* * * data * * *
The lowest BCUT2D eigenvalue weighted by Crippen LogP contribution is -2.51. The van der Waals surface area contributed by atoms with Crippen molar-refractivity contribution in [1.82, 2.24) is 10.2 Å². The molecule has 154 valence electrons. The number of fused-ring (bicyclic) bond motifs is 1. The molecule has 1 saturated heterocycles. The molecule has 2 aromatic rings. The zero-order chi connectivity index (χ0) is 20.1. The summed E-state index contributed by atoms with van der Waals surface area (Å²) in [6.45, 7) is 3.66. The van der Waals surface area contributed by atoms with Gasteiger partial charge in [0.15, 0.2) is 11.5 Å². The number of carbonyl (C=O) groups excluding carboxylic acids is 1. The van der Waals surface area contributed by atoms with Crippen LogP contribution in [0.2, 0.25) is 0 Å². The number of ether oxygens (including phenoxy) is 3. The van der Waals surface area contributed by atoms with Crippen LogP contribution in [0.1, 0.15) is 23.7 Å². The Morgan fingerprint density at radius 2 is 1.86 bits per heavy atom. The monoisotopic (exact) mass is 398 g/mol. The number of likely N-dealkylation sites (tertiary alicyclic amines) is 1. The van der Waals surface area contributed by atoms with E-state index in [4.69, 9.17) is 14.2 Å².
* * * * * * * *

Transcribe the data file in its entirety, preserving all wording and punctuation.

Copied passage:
The lowest BCUT2D eigenvalue weighted by Crippen LogP contribution is -2.51. The van der Waals surface area contributed by atoms with Crippen molar-refractivity contribution in [1.82, 2.24) is 10.2 Å². The molecule has 154 valence electrons. The number of fused-ring (bicyclic) bond motifs is 1. The molecule has 1 saturated heterocycles. The molecule has 2 aromatic rings. The zero-order chi connectivity index (χ0) is 20.1. The summed E-state index contributed by atoms with van der Waals surface area (Å²) in [6.45, 7) is 3.66. The van der Waals surface area contributed by atoms with Gasteiger partial charge in [0.15, 0.2) is 11.5 Å². The number of carbonyl (C=O) groups excluding carboxylic acids is 1. The van der Waals surface area contributed by atoms with Crippen LogP contribution in [0.2, 0.25) is 0 Å². The number of ether oxygens (including phenoxy) is 3. The van der Waals surface area contributed by atoms with Crippen LogP contribution in [0.1, 0.15) is 23.7 Å². The Morgan fingerprint density at radius 2 is 1.86 bits per heavy atom. The monoisotopic (exact) mass is 398 g/mol. The number of likely N-dealkylation sites (tertiary alicyclic amines) is 1. The van der Waals surface area contributed by atoms with E-state index in [4.69, 9.17) is 14.2 Å².